This might strike those who followed the ATOFINA case as paradoxical. But this is not so. The ATOFINA case involved an external document which was a separate insurance policy, of sorts, and did not name specific restrictions on coverage. The policy at issue in Deepwater Horizon contained exactly that, a list of states of affairs for which BP did not have coverage. 

The Subrogation Case

The Texas Supreme Court had treated a piece of the ExxonMobil case before it had to consider and decide that fundamental issue in the case, a decision that was based, the Court said, on over a hundred years of Texas precedent. (Indeed, the decision and the basis for it, at least seem to flow smoothly and without question from an established and unbroken line of precedents, it does not appear that the Court is making anything like a decision new in substance or depending on anything like an innovative argument. Perhaps, that is why this decision, which has enormous implications for interpreting at least contracts of insurance, is contained in a relatively few pages, some of which are spent in disdainfully criticizing the work of the court it is reversing.  

(The concrete decision itself will likely affect very few cases directly – probably only large, sophisticated insurance disputes, where many documents are being argued about to advocate successfully the meaning of the insurance policy’s language.  At the same time, the more abstract features of the decision’s emphatic review of principles of interpretation are likely to have a lasting effect, on (1) citing unifying, authoritative cases in coverage controversies, if nothing else, and (2) how groups of interrelated documents are drafted and arranged in complex insurance cases where a diversity of factors may be involved. (One must remember and embrace the proposition that certain language must be clear when one wants a document external to an insurance policy to become something like a part of that policy, if for nothing else than being a measuring rod for determining what the policy language means.)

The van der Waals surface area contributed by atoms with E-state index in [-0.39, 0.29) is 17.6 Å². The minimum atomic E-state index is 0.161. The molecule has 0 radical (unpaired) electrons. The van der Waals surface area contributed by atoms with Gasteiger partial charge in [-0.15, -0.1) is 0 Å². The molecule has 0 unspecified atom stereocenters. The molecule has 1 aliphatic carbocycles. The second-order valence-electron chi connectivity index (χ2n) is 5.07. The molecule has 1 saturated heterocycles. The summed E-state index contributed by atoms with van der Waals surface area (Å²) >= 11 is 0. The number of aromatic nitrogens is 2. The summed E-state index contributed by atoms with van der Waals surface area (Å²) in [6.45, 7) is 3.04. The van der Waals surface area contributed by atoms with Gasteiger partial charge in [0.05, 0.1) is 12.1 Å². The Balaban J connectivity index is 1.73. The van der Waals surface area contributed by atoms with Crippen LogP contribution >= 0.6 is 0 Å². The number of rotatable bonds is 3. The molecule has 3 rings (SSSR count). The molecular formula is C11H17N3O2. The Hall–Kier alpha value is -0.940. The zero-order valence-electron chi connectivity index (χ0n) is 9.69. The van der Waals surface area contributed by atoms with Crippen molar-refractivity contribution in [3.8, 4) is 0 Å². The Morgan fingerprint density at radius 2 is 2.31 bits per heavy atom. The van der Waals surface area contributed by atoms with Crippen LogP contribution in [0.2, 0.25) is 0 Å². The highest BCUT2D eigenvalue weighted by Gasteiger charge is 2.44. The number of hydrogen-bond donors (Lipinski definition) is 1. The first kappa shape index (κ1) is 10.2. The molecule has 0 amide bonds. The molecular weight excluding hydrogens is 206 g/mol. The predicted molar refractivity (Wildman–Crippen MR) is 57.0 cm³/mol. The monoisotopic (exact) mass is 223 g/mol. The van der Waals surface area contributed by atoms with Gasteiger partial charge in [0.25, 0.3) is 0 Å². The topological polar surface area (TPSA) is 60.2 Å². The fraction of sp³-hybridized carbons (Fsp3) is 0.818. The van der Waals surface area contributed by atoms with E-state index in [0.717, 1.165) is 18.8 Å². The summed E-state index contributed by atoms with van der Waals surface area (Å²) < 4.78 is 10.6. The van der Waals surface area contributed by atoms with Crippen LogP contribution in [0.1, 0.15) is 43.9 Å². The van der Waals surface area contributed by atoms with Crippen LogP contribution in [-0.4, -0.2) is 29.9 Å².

The previous Texas Supreme Court’s treatment of the case made passing and uncontroversial reference to the principal rules for deciding when an external document could become something like a part of a contract of insurance. The subject of the earlier 2019 decision concerned subrogation rights under worker’s compensation policies and related waivers of those rights. The fact that the main focus of the 2023 opinion was the insurance policy itself and not the service contract between Savage and ExxonMobil, whereas the 2019 opinion focused on the service agreement and not the policy looks troublesome, it is not. Two different types of issues were being decided. The one in the 2023 decision was the impact of an external document on the meaning of the policy, while the 2019 opinion focused on matters outside the policy and to what the parties had agreed regarding subrogation rights and waiving them. 

A Quinn Question. The discussion of the cases this blog post is considering are all insurance law cases. They are all about how external sources can be used authoritatively to explicate the meaning of contract language in contracts of insurance. How can such external documents be “incorporated” into – made something like part – of the contract itself? The way all this is laid out in cases and discussions of them makes it sound like what is being discussed are contracts of insurance alone. But is this 100% likely? Won’t many of the discussion points discussed in the various cases reviewed here also apply – at least to some extent – to many sorts of contracts and not just those of insurance?